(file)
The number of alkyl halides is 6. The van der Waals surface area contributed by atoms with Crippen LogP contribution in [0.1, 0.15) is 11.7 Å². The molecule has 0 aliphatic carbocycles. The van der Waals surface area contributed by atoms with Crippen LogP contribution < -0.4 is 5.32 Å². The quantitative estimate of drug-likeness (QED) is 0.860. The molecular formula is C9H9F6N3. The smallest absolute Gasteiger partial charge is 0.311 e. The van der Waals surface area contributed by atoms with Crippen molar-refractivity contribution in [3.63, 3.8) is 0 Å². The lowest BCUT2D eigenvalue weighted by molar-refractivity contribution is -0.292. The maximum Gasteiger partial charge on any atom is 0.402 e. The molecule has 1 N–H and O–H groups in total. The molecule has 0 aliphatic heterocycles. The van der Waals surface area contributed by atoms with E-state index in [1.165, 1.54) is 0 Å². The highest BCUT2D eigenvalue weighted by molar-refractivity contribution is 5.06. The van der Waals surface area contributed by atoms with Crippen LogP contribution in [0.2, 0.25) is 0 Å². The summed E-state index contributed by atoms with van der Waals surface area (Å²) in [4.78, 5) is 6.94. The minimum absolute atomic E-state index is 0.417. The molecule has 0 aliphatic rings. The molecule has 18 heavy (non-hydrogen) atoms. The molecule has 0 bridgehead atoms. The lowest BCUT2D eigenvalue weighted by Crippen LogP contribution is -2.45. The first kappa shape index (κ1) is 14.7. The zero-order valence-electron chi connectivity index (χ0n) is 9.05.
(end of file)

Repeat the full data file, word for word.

The number of alkyl halides is 6. The van der Waals surface area contributed by atoms with Crippen LogP contribution in [0.1, 0.15) is 11.7 Å². The molecule has 0 aliphatic carbocycles. The van der Waals surface area contributed by atoms with Crippen LogP contribution < -0.4 is 5.32 Å². The quantitative estimate of drug-likeness (QED) is 0.860. The molecular formula is C9H9F6N3. The smallest absolute Gasteiger partial charge is 0.311 e. The van der Waals surface area contributed by atoms with Crippen molar-refractivity contribution in [3.63, 3.8) is 0 Å². The lowest BCUT2D eigenvalue weighted by molar-refractivity contribution is -0.292. The maximum Gasteiger partial charge on any atom is 0.402 e. The molecule has 1 N–H and O–H groups in total. The molecule has 0 aliphatic heterocycles. The van der Waals surface area contributed by atoms with E-state index in [1.165, 1.54) is 0 Å². The highest BCUT2D eigenvalue weighted by molar-refractivity contribution is 5.06. The van der Waals surface area contributed by atoms with Crippen LogP contribution in [0.2, 0.25) is 0 Å². The summed E-state index contributed by atoms with van der Waals surface area (Å²) in [4.78, 5) is 6.94. The minimum absolute atomic E-state index is 0.417. The molecule has 0 aliphatic rings. The molecule has 18 heavy (non-hydrogen) atoms. The molecule has 0 bridgehead atoms. The lowest BCUT2D eigenvalue weighted by Crippen LogP contribution is -2.45. The first kappa shape index (κ1) is 14.7. The zero-order valence-electron chi connectivity index (χ0n) is 9.05.